Something fun to think about (via the World Economic Forum), the relationship between electricity, appliances, and household work.
Here’s the chart:
Here’s how the authors describe the impacts of these technologies, in their report:
Arguably, one of the most disruptive technologies of the last century is the refrigerator. In the 1920s, only about a third of households reported having a washer or a vacuum, and refrigerators were even rarer. But just 20 years later, refrigerator ownership was common, with more than two-thirds of Americans owning a refrigerator.
As Helen Veit wrote in a recent piece in The Atlantic, that surge in refrigerator ownership totally changed the way that Americans cooked. As Veit writes, “…before reliable refrigeration, cooking and food preservation were barely distinguishable tasks.” Techniques like pickling, smoking and canning were common in nearly every American kitchen.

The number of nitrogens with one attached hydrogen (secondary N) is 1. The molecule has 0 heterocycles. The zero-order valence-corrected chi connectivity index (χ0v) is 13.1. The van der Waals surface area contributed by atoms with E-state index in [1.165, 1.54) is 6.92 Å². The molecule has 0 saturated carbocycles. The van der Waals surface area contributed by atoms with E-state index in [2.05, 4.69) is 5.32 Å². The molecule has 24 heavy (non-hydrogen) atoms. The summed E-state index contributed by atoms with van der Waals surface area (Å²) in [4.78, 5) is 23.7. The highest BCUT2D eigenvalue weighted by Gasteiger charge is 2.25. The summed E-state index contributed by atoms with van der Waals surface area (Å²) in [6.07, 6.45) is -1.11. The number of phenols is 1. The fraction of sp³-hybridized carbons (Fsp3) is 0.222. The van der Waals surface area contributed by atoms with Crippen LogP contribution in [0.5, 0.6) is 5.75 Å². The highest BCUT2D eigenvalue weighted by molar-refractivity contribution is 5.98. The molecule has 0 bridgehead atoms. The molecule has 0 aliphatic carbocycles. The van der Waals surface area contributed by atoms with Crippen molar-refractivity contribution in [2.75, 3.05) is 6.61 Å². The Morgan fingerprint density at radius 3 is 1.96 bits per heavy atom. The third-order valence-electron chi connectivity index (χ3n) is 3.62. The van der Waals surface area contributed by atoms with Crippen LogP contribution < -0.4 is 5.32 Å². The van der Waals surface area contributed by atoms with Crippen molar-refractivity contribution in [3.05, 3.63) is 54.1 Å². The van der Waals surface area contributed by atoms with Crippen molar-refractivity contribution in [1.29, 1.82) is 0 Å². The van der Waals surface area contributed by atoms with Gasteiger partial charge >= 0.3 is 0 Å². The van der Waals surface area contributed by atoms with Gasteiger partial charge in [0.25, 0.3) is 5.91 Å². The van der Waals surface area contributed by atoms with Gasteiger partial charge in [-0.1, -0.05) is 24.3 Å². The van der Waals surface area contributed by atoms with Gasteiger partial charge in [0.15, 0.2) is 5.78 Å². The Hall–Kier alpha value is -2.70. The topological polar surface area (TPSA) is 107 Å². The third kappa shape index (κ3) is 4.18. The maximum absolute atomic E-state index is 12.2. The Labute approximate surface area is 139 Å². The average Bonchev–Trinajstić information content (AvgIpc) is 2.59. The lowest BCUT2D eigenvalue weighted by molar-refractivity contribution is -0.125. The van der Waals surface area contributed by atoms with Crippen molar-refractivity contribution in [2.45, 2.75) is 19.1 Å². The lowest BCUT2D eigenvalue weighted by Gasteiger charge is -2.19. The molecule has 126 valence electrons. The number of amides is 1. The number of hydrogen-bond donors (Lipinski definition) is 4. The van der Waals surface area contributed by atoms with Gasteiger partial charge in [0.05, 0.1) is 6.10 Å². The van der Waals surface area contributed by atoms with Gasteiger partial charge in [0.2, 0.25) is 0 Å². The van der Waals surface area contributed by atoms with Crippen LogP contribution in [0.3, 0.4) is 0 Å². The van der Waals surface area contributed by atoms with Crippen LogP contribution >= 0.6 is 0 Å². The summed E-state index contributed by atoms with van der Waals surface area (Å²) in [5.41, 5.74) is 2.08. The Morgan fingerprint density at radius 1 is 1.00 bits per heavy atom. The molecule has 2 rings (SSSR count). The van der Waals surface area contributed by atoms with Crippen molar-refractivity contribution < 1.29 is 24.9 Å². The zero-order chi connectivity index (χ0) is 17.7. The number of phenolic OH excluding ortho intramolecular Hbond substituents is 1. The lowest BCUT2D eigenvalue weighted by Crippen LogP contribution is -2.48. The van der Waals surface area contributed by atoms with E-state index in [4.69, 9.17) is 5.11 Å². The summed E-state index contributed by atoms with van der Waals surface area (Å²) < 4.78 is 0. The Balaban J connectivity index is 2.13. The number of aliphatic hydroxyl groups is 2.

With the arrival of the icebox and then the electric refrigerator, foods could now be kept and consumed in the same form for days. Americans no longer had to make and consume great quantities of cheese, whiskey and hard cider — some of the only ways to keep foods edible through the winter. “A whole arsenal of home preservation techniques, from cheese-making to meat-smoking to egg-pickling to ketchup-making, receded from daily use within a single generation,” writes Veit.
So much of our urban infrastructure is connected to the habits and patterns of everyday life, without which we’d spend much more time toiling.
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